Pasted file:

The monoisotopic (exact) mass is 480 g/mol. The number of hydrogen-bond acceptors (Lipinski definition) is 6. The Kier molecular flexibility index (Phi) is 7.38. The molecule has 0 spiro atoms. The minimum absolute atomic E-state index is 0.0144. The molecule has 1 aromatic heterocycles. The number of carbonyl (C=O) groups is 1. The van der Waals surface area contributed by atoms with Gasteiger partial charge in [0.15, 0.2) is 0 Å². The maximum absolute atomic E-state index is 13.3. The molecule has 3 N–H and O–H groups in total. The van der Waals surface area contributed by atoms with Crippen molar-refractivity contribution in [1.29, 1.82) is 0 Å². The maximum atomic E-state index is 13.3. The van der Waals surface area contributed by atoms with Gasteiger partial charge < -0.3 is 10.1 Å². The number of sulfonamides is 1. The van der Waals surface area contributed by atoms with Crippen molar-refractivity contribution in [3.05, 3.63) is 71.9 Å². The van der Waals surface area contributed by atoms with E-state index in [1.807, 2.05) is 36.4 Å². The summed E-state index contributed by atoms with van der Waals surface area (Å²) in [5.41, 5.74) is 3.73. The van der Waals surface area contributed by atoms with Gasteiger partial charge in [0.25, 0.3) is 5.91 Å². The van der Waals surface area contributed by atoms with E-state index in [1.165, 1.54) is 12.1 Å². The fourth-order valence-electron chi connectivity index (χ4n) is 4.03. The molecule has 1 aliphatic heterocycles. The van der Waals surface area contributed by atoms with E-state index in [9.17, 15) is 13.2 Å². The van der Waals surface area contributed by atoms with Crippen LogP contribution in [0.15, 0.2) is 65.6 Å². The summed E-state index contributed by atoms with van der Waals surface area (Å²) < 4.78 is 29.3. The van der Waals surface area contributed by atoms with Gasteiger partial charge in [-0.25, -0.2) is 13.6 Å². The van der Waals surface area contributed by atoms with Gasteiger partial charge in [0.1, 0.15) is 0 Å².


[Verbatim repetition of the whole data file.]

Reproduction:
The monoisotopic (exact) mass is 480 g/mol. The number of hydrogen-bond acceptors (Lipinski definition) is 6. The Kier molecular flexibility index (Phi) is 7.38. The molecule has 0 spiro atoms. The minimum absolute atomic E-state index is 0.0144. The molecule has 1 aromatic heterocycles. The number of carbonyl (C=O) groups is 1. The van der Waals surface area contributed by atoms with Gasteiger partial charge in [0.15, 0.2) is 0 Å². The maximum absolute atomic E-state index is 13.3. The molecule has 3 N–H and O–H groups in total. The van der Waals surface area contributed by atoms with Crippen molar-refractivity contribution in [1.29, 1.82) is 0 Å². The maximum atomic E-state index is 13.3. The van der Waals surface area contributed by atoms with Gasteiger partial charge < -0.3 is 10.1 Å². The number of sulfonamides is 1. The van der Waals surface area contributed by atoms with Crippen molar-refractivity contribution in [3.05, 3.63) is 71.9 Å². The van der Waals surface area contributed by atoms with E-state index in [1.807, 2.05) is 36.4 Å². The summed E-state index contributed by atoms with van der Waals surface area (Å²) in [5.41, 5.74) is 3.73. The van der Waals surface area contributed by atoms with Gasteiger partial charge in [0.25, 0.3) is 5.91 Å². The van der Waals surface area contributed by atoms with E-state index in [1.165, 1.54) is 12.1 Å². The fourth-order valence-electron chi connectivity index (χ4n) is 4.03. The molecule has 1 aliphatic heterocycles. The van der Waals surface area contributed by atoms with E-state index in [9.17, 15) is 13.2 Å². The van der Waals surface area contributed by atoms with Crippen LogP contribution in [0.15, 0.2) is 65.6 Å². The summed E-state index contributed by atoms with van der Waals surface area (Å²) < 4.78 is 29.3. The van der Waals surface area contributed by atoms with Gasteiger partial charge in [-0.25, -0.2) is 13.6 Å². The van der Waals surface area contributed by atoms with Gasteiger partial charge in [0.1, 0.15) is 0 Å².